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  5. "Nemá mě ráda."

"Nemá ráda."

Translation:She does not like me.

November 27, 2017



why is "He does not like me" wrong?


"ráda" is feminine, masculine is "rád"


"ráda" implies a feminine person, so "she" would be correct.


This was a Type What You Hear exercise. My response -- "Nemá mne ráda" -- was marked wrong because I used "mne" and not "mě." Earlier today, in a similar exercise, my response was wrong because I used ""mě" instead of "mne." I posted a comment on the first instance, too; I'd really like to know when (if) one should be used instead of the other. Can someone explain, please? Or make both acceptable? :-)


We cannot make both acceptable. It is technically not possible on our end.

That said thou, in listening exercise the robot does say MĚ. There is a difference in how you pronounce the two. If it was an exercise to translate from English to czech, both MĚ and MNE would be acceptable.


Excellent explanation! I realize (now) that there SHOULD be a difference in the pronunciation of the two words. I'll listen more closely in the future. THANK YOU!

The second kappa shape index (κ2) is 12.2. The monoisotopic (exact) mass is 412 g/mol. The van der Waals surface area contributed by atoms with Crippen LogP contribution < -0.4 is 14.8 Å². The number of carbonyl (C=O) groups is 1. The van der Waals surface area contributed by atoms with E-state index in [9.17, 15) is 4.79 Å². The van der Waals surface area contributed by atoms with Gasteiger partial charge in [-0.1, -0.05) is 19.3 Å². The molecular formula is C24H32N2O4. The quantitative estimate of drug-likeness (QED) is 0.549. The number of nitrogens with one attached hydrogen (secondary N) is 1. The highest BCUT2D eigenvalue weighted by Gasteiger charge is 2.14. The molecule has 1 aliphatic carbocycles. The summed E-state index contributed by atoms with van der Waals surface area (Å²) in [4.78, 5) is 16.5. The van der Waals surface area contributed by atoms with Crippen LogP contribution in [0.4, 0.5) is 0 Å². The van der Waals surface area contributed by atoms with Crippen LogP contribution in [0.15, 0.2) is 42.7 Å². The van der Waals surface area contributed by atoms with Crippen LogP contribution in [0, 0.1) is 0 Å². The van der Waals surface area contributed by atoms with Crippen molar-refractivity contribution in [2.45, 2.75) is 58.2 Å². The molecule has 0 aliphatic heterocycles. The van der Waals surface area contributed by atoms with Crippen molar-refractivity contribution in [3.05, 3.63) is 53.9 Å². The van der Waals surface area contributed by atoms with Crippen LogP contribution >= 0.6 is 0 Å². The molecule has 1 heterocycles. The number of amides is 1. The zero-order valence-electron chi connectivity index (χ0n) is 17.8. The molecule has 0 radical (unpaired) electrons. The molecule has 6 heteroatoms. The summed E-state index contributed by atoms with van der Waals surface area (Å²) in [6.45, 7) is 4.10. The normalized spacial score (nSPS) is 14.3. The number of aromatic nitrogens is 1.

Do you mean MĚ sounds like mnie with a soft ea and MNE sounds like mneh with a hard eh?


Yes, it's pretty much M-N-YE (mě) vs. M-N-E (mne).


Nemá mě ráda. Nemam mě ráda.

What exactly would be the difference in pronunciation for the two phrases? I'm having trouble distinguishing between the end of one word and the beginning of another when it comes to listening.


Yes, all letters are pronounced. If there is "...m m..." you would here two ms separated by a pause.

Note also, that "Nemám mě ráda." is not natural. better is "Nemám se ráda."


I'm not a native speaker, but from what I understand, in Czech basically every letter is pronounced, which is not necessarily the case in English. So, in your examples, I would expect that there would be a bit more "M" heard in the second than in the first -- like two "Ms" in a row, which actually there are. In everyday life, though, what you hear would probably depend to some extent on the quality of the speaker's pronunciation. Playing the exercise on slow speed may help. And someone else may be able to tell you more.


which is the emphasized form om 'me': 'mne' or 'mě' ?


They are equivalent in their ability to bear stress. Both are inconstant clitics, so they can appear as clitics and participate in clitic clusters in accusative/genitive pronoun positions. Or they can act as regular words. This is very different from the dative pair "mi" (constant clitic) and "mně" (inconstant clitic).


In which lesson was "Nemá some pp ráda" introduced. I cannot remember seeing it.


(Ne)má rád/ráda was introduced for food and beverages in "Food" and in every case translated using "like" in the main English translation. This is just two rows above the skill the present sentence shows up in.


To my ears it sound like "Nemám je ráda" is being said when the normal speaking speed is used. Slow speed sound like the accepted answer.


Any other learners may have comprehend "Mám tě ráda." Neuronal disconnection, I suppose. : )

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